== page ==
At its core, it’s easy to see Dynasty Warriors 8: Empires as just another game in the Warriors franchise. Running around a battlefield killing hundreds of identical enemy troops? Check. A cast of characters so large it’s nigh on impossible to keep track of? Check. Primarily using the square button? Check. But take the time to look a little closer and you’ll quickly see that Dynasty Warriors 8: Empires is so much more than this.
While the standard Dynasty Warriors titles have a traditional campaign, the Empires spin off replaces it with a turn-based strategy overlay, not unlike the Civilization games. You take turns, each representing a month, to attack neighbouring kingdoms, draft more AI troops, heal your officer and much, much more.
Exactly which actions you can perform depends on your rank within your kingdom. Common officers can launch raids on your neighbours but must listen to higher ranks during battle, while Prefects gain full governance over their own region, and Rulers oversee entire kingdoms. This may sound simple, but it is overlaid by political intrigue. Every six months the Ruler of a kingdom holds a War Council, during which the next area to invade and the time scale to do so are decided upon. If you are a high enough rank – and in good enough standing – you may bend your leader’s ear to your way of thinking, pushing the invasion back so you have more time to prepare, or calling it off entirely.
Of course if you are not content to listen to somebody else you may can choose to leave, taking yourself over to another kingdom, or fully betray your Ruler and secede with the region he has left you in charge of. You may even aspire to rule yourself, plotting your way to the top by forging friendships and alliances, or content yourself by playing as a mercenary, fighting for the highest bidder.
The options are endless, and no two games will be the same – even in a campaign ending after 50 years (600 turns), or when one kingdom conquers the entire map.
The strategy elements trickle into battles as well. Depending on your rank, you can give – or must listen to – orders in the battle, with a good performance bestowing you with greater titles and strengthening friendships. It means you can influence the far side of a battlefield without traipsing all the way over there yourself. Likewise you can reinforce bases before a battle, making them harder to capture, or using them to provide bonuses to attack and defence.
There are also stratagem cards you can play during a battle, ranging from power boosts and the placement of archer turrets to grand stratagems that can take over a base instantly but require officers to withdraw from the fray for a few minutes beforehand. It makes you feel that you are a cog in a greater machine, rather than just one man on a battlefield, something other Warriors titles have suffered from.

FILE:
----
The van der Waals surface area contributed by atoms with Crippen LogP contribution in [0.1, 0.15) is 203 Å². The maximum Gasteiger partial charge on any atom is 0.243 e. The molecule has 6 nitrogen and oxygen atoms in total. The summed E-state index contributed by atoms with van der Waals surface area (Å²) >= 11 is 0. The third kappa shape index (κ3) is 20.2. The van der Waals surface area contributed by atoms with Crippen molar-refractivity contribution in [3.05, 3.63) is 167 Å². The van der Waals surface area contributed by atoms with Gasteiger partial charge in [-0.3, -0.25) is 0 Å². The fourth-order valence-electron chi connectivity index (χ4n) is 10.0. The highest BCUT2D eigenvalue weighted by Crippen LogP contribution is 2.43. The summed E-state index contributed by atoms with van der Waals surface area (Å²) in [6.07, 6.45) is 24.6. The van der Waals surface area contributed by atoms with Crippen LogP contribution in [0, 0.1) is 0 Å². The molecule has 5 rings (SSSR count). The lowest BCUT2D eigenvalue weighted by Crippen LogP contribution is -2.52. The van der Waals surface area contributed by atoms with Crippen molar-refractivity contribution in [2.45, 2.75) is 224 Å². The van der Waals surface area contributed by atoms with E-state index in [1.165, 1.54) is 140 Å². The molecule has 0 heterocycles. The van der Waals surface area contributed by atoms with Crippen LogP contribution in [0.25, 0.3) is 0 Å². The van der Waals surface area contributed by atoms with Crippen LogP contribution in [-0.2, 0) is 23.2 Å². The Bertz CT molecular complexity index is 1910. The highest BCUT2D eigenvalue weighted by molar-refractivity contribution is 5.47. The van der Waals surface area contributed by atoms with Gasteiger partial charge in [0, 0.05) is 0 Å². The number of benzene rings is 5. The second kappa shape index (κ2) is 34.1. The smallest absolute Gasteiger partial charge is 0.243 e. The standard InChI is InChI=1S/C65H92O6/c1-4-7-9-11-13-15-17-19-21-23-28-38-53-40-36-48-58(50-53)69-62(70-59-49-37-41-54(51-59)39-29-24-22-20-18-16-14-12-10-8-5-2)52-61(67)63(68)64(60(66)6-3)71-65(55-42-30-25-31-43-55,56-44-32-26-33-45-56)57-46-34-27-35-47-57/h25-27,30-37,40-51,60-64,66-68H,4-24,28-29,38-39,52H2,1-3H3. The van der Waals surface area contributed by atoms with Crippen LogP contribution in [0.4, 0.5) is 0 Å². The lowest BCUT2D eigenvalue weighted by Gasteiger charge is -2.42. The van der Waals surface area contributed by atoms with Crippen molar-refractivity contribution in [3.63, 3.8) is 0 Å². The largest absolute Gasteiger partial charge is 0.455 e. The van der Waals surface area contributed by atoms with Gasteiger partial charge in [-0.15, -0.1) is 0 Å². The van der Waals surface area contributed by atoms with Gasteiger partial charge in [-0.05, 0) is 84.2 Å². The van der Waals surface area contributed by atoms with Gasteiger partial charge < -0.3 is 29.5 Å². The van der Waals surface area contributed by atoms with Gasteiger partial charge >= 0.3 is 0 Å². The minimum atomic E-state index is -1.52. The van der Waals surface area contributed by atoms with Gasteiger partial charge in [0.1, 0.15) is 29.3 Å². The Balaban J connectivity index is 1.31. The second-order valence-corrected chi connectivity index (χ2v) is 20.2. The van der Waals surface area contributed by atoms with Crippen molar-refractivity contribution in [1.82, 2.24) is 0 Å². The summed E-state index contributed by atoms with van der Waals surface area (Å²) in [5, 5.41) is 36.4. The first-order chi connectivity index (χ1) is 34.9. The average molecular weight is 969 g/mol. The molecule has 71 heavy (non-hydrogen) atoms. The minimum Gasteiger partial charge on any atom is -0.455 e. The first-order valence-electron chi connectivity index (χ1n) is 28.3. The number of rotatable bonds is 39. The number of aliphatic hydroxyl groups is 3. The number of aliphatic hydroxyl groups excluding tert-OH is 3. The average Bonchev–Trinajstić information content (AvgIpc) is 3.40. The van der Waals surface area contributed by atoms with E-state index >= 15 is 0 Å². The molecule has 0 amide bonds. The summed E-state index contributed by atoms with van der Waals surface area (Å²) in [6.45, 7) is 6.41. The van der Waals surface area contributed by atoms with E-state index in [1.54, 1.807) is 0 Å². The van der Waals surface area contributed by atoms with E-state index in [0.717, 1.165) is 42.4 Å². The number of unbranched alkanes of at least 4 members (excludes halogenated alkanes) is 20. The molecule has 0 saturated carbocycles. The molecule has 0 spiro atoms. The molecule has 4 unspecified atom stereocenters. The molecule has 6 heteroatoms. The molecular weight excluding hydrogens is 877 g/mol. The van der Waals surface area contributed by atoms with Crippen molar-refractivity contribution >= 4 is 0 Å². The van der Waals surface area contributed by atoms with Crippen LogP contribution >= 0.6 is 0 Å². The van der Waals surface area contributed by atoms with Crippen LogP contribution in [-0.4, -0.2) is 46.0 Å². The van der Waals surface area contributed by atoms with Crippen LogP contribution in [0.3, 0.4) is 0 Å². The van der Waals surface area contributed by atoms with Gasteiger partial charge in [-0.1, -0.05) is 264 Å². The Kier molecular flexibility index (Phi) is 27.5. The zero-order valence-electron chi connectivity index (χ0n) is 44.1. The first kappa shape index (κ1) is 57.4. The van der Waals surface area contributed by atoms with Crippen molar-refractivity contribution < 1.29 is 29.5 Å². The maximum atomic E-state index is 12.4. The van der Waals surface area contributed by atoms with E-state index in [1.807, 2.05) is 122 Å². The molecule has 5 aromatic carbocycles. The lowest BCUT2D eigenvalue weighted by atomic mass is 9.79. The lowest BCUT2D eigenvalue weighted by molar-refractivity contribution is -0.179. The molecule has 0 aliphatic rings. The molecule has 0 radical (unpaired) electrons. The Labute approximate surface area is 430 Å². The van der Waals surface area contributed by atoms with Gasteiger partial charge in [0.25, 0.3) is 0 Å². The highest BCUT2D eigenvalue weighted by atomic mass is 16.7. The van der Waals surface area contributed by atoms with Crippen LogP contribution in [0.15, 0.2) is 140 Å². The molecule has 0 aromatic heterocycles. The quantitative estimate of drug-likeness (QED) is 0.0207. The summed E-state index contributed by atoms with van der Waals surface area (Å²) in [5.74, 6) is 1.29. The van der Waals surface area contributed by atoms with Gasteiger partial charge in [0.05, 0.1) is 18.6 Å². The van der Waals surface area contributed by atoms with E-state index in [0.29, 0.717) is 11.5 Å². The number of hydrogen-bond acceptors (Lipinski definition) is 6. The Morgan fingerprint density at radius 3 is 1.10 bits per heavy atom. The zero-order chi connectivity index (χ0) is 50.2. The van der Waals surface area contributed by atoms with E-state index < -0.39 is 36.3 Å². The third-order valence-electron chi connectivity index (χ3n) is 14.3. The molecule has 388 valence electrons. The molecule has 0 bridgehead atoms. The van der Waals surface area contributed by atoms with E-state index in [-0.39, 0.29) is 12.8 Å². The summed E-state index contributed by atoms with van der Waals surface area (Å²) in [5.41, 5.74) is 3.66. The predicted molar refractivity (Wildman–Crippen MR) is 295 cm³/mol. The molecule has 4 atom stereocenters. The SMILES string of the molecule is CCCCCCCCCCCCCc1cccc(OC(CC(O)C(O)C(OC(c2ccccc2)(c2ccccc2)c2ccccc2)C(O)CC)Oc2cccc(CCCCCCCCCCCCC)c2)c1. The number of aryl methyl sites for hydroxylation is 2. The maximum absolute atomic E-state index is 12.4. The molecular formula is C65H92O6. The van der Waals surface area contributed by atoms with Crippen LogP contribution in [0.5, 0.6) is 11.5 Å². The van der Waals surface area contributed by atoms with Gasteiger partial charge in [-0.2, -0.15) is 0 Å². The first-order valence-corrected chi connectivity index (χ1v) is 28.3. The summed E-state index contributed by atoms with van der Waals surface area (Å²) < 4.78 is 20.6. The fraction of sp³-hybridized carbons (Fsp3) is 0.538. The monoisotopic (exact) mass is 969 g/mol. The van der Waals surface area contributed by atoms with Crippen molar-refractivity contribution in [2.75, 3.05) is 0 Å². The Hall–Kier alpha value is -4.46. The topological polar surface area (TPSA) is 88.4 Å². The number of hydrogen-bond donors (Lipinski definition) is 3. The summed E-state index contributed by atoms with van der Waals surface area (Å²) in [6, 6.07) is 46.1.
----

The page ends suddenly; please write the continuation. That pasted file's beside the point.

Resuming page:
Combat is largely the same as ever, but that isn’t to Empires’ detriment. Your basic attack is mapped to one button, but various combos are available depending on timing and the special attack button. Weapons handle differently too, with two equippable at the start of a battle, that can be switched between on the fly. There is also a levelling system based on merits earned in battle and by completing objectives in the campaign screen – win one raid, for example – which increases your officer’s attack and defence.
Graphically Empires is pretty, although The Order: 1886 won’t be worried. Officers are the highlight, full of detail, but AI soldiers are masses of clones, which is a shame. The standard Japanese voiceovers come out of the Dualshock 4’s controller speaker – a touch I personally like – and are supplemented by English subtitles.
When Dynasty Warriors 8: Empires works at its best, it’s a brilliant game, with so much depth it can swallow all your gaming time. It should also be the perfect entry point for gamers who don’t believe that there is much more to a standard Dynasty Warriors game than button bashing. The problem, though, is that Dynasty Warriors 8: Empires is almost impenetrable. Tutorials amount to a few lines of text the first time you try something new, but there are so many different aspects to governing, even when you’re a lowly officer with little responsibility, that it is far too much to take in and keep track of. Fatigue, for example, which effects an officer’s performance when battling in quick succession, can be cured by using a turn to heal, but there is no bar to track how fatigued you are.
A similar problem affects your friendships with other characters. When choosing who to hang out with in the interact menu you can see your friendship ranking with each character, but when choosing who to take into battle with you it isn’t there, meaning you have to mentally keep track of who you like, which, given the constant cycle of changing officers between kingdoms, is impossible.
There are several other problems as well. Once you know your next invasion target, it makes sense to weaken it with a raid, meaning you then play the map twice. A newly conquered territory will be weak though, ripe pickings for another kingdom to take, meaning a third straight battle on the same map, albeit with the bases reversed, and a fourth when your ruler decides to take it back. Frustrating isn’t the word. Then there are the times that a battle will end for no apparent reason, and the ones where you inexplicably can’t attack a neighbouring kingdom. The more time you spend with Empires the more sense all of this makes, but getting to that point can be infuriating.
Dynasty Warriors 8: Empires can be a great, deep strategy title tied in with some excellent third-person combat, but only hard-core fans of the series will be willing to break through the steep learning curve to reach that point.
Plenty of depth.
Seriously a lot of depth.
Horrifically difficult to penetrate.